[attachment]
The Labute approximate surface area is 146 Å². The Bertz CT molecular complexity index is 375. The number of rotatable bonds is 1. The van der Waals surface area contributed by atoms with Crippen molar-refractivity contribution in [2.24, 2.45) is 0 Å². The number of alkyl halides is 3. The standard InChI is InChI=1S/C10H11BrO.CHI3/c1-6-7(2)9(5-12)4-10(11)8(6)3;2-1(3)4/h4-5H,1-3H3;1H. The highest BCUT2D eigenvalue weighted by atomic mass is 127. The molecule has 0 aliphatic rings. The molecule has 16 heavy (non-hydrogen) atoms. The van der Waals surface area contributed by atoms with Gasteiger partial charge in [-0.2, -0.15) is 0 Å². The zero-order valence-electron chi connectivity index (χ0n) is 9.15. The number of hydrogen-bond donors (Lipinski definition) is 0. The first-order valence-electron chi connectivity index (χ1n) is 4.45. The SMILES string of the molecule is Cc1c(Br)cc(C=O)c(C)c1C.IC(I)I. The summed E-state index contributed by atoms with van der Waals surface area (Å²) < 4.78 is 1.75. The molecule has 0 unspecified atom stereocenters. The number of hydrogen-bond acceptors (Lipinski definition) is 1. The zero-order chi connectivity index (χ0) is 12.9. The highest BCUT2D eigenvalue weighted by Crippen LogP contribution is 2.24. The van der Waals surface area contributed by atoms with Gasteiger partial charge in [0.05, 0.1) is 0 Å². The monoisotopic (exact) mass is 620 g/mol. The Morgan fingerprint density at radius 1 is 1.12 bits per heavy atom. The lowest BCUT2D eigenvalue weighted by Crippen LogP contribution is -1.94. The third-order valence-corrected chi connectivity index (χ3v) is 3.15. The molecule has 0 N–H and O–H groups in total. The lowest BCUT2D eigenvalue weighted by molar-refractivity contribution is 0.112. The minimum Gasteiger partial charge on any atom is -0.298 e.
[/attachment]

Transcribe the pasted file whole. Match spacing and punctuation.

The Labute approximate surface area is 146 Å². The Bertz CT molecular complexity index is 375. The number of rotatable bonds is 1. The van der Waals surface area contributed by atoms with Crippen molar-refractivity contribution in [2.24, 2.45) is 0 Å². The number of alkyl halides is 3. The standard InChI is InChI=1S/C10H11BrO.CHI3/c1-6-7(2)9(5-12)4-10(11)8(6)3;2-1(3)4/h4-5H,1-3H3;1H. The highest BCUT2D eigenvalue weighted by atomic mass is 127. The molecule has 0 aliphatic rings. The molecule has 16 heavy (non-hydrogen) atoms. The van der Waals surface area contributed by atoms with Gasteiger partial charge in [-0.2, -0.15) is 0 Å². The zero-order valence-electron chi connectivity index (χ0n) is 9.15. The number of hydrogen-bond donors (Lipinski definition) is 0. The first-order valence-electron chi connectivity index (χ1n) is 4.45. The SMILES string of the molecule is Cc1c(Br)cc(C=O)c(C)c1C.IC(I)I. The summed E-state index contributed by atoms with van der Waals surface area (Å²) < 4.78 is 1.75. The molecule has 0 unspecified atom stereocenters. The number of hydrogen-bond acceptors (Lipinski definition) is 1. The zero-order chi connectivity index (χ0) is 12.9. The highest BCUT2D eigenvalue weighted by Crippen LogP contribution is 2.24. The van der Waals surface area contributed by atoms with Gasteiger partial charge in [0.05, 0.1) is 0 Å². The monoisotopic (exact) mass is 620 g/mol. The Morgan fingerprint density at radius 1 is 1.12 bits per heavy atom. The lowest BCUT2D eigenvalue weighted by Crippen LogP contribution is -1.94. The third-order valence-corrected chi connectivity index (χ3v) is 3.15. The molecule has 0 N–H and O–H groups in total. The lowest BCUT2D eigenvalue weighted by molar-refractivity contribution is 0.112. The minimum Gasteiger partial charge on any atom is -0.298 e.